This is a guest post by: Bill Cooney who you can find @Whoisthecoon7 on twitter.

From the get go, Nighthaw-X3000 throws you into a neon filled world reminiscent of a 1980s Tab cola induced fever dream. This arcade shoot ‘em up will keep you on your toes while navigating through challenging levels and upgrading your ship.

Almost immediately upon arriving at the main menu, the game blasts you with a synthesizer theme worthy of a hot Miami night. The music is one of, if not the best aspect of this game. That’s not to say other aspects aren’t enjoyable either, but the music really goes above and beyond. I found myself continuing to play mainly to get to the next level and hear the new song that came with each one. The music fits, too. It’s perfect for blasting away hundreds of enemies on a pastel backdrop, it just makes it feel right.

Aesthetically, the game is pleasing as well. Visually, the main menu itself is reminiscent of a coin operated arcade machine, with everything in 8-bit style. There are a few short cut scenes sprinkled throughout the game, and these are visually stunning as well. I never knew I wanted wide vistas of pastel 8-bit skylines this badly! Though visually stunning, the dialogue is lacking.

While not a major component of gameplay, dialogue is easily Nighthaw-X3000’s weakest aspect. At best, it’s generic, and when it’s bad, hooo buddy. I don’t want to drag the game too hard on this, because it really is quite a beautiful and fun game, but man the dialogue got me. For example, the very first text you see is:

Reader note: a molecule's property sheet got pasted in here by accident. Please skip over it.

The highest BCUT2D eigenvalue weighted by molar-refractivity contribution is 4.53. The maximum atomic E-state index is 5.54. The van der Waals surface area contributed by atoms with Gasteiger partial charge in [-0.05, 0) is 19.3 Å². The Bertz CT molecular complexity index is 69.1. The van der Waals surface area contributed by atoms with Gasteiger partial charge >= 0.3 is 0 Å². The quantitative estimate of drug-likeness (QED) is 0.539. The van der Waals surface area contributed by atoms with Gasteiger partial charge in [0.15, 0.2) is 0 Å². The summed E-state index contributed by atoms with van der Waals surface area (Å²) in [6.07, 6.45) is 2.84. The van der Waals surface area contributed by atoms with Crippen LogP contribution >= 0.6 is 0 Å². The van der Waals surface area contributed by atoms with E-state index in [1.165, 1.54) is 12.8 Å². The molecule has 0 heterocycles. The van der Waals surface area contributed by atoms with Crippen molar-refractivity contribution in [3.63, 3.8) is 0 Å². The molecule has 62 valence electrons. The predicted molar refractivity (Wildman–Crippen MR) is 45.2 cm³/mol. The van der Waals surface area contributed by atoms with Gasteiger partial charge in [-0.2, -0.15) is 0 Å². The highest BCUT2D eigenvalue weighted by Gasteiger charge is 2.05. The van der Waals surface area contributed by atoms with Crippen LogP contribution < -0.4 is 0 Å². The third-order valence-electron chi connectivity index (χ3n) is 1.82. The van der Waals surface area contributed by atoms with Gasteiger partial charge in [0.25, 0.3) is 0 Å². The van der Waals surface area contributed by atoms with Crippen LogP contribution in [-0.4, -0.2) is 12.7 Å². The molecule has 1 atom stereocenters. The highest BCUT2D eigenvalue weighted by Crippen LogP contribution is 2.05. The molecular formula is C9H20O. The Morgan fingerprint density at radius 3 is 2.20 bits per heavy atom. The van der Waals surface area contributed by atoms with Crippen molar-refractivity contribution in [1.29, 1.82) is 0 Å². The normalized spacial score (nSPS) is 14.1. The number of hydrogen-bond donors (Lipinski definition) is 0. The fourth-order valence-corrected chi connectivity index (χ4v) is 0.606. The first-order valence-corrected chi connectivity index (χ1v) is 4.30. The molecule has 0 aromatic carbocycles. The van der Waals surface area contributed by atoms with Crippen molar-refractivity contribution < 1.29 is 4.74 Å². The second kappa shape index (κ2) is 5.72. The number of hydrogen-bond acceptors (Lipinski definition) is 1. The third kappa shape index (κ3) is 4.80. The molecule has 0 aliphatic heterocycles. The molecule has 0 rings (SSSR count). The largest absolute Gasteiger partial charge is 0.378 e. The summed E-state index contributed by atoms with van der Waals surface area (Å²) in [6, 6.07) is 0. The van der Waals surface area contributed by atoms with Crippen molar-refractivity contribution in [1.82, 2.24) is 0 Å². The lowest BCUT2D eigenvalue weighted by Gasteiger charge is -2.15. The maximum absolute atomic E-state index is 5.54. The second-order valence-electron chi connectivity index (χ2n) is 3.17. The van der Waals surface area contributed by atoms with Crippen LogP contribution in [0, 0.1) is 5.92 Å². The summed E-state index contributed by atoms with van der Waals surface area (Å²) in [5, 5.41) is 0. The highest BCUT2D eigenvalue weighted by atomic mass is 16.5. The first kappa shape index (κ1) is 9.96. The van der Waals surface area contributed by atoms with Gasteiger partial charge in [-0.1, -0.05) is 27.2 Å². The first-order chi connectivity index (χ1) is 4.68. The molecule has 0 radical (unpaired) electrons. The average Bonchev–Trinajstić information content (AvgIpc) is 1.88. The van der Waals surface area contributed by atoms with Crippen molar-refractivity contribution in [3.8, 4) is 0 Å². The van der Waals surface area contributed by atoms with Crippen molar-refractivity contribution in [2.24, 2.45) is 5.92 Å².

I’m sorry, a middle of nowhere, what does that even mean?! I wish I could say that the dialogue gets better later in the game, but it doesn’t. The main character, because of the poor, almost adolescent dialogue, is easily unlikeable. This doesn’t really affect gameplay though, because you play as a spaceship and only see the main character in cut scenes.

In the gameplay department this game soars. Controls are simple, as they should be for a shoot em up game. Arrow keys to move, ctrl gives you a directional boost, with x and z controlling fire and special abilities respectively. This game is a great challenge, for those who enjoy shoot ‘em ups and people that might not have played one before. When I say challenge, I mean it. I was eventually able to get as far as level 10 before I got game over and this took me 5 hours. Player’s reflexes will need to be razor sharp to make it through each stage, and defeat the boss that awaits at the end. There are few health and armor pickups available during levels, so players will need to conserve their precious lives.

Overall, Nighthaw-X3000 is a visually stunning game with the soundtrack to match its 8-bit 80’s aesthetic. Yes, the dialogue is corny, but the fast paced gameplay more than overcomes this small detail. For anyone who likes a good shoot ‘em up or for anyone nostalgic for the greatest of decades, Nighthaw-X3000 is now available on the Steam store.